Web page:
Think of one of those people, wandering alone on the fringes of a society, resting for a while at what was once a bay but long ago was reclaimed by the rising seas. They carried their cup with them to this far corner, from which we may reasonably infer the special significance of drink, cup and the lid that protected it. They left cup (we assume) and lid behind them, whether by accident or by local ritual whose purpose is now lost to us, we do not know. We can see them sitting on the shore, drink in hand, looking out to sea, perhaps dimly aware of their fate. Let us try hard to imagine them.
We call them the Lid People. They may have numbered in the millions. But we must move to the next room and the people of the mid-millennium. They have so much more to tell us.
- The Kent County Council database Exploring Kent’s Past has information on archaeological sites in the county, including the slim findings at Egypt Bay and records of Egypt Marshes Farm and the other Egypt farms
- English Heritage has published online research reports assessing the historic areas of the Hoo Peninsula. High Halstow, Hoo Peninsula, Kent, and St Mary Hoo, Hoo Peninsula, Kent, both by Joanna Smith and Jonathan Clarke, and a summary report Hoo Peninsula, Kent: Hoo Peninsula Historic Landscape Project, were helpful in aiding the historical side of this post
- JSBlog – Journal of a Southern Bookreader, written by Ray Givran, has a fine post on the 1951 novel by Howard Clewes, The Long Memory, which is set among the Thames marshes (it was turned into an excellent 1953 British film of the same title, directed by Robert Hamer). Clewes describes the Hoo marshes with care, including a ‘Morocco Bay’ (“a sad, forgotten place”) that is clearly Egypt Bay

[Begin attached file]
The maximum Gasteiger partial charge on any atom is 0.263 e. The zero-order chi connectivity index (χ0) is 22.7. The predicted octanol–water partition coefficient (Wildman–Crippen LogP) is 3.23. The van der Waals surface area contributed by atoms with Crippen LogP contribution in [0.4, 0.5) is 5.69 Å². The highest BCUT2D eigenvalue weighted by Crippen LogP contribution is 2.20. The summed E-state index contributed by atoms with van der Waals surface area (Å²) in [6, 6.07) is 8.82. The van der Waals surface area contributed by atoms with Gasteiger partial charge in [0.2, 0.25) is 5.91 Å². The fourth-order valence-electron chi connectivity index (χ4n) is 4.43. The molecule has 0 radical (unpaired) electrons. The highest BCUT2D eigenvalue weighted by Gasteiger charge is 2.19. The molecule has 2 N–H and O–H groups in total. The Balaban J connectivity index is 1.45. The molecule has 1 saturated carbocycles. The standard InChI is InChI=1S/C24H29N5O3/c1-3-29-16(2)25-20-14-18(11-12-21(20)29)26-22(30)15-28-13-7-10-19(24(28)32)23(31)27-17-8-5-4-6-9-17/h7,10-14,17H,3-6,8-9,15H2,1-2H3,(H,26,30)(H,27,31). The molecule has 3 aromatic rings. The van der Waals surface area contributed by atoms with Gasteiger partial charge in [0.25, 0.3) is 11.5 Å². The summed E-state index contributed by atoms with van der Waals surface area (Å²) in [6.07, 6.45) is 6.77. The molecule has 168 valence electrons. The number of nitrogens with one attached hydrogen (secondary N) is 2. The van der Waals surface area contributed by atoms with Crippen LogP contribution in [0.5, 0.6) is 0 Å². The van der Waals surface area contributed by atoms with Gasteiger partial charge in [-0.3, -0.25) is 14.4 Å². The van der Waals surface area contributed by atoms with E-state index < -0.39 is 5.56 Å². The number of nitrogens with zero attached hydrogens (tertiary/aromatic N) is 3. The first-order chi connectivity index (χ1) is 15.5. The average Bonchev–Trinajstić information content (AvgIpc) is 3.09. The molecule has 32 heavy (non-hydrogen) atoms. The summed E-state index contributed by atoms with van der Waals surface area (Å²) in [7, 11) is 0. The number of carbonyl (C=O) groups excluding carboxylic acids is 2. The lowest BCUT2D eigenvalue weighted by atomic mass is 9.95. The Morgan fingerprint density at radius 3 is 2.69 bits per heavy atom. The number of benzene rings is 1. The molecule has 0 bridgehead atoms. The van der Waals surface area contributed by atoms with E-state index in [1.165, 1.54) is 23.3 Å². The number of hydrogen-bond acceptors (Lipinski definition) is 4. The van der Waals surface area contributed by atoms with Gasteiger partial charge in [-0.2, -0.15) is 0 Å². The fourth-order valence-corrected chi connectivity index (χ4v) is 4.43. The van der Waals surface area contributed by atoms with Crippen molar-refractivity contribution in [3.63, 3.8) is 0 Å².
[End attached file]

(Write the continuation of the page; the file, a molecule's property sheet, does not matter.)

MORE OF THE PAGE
14 thoughts on “Egypt Bay”
Fascinating! Wonderful pics. Christine
The Hoo Peninsula is a gift for an average photographer. All those flat lands and vast skies. Here’s my Hoo photograph album: https://www.flickr.com/photos/33718942@N07/albums/72157715248822088
I had never heard of Egypt Bay. Thanks to your photos and eloquent description I now feel that I know it!
Thank you Linda. It’s probably as much a place of the imagination as it is a small spot on the map.
Interesting that you call this area ‘a place of the imagination’. I very much agree. I’m currently working on a PhD/novel based on my experience of walking the Hoo Peninsula – particularly the area from Gravesend to Cliffe. I loved your expression ‘it is a place of forgetfulness, beyond the edge of where we think about things’ as this is exactly why I am interested in writing about it, to explore this edge, as it were.
Curiously, I remember you from the BFI many years back. I worked in BFI Video (later DVD Publishing) with Erich for many years!
Hello Caroline, I do remember you, faintly (the memory is faint for so many things these days). How curious that the four people in these comments on a piece about Kentish geography should all be ex-BFI employees.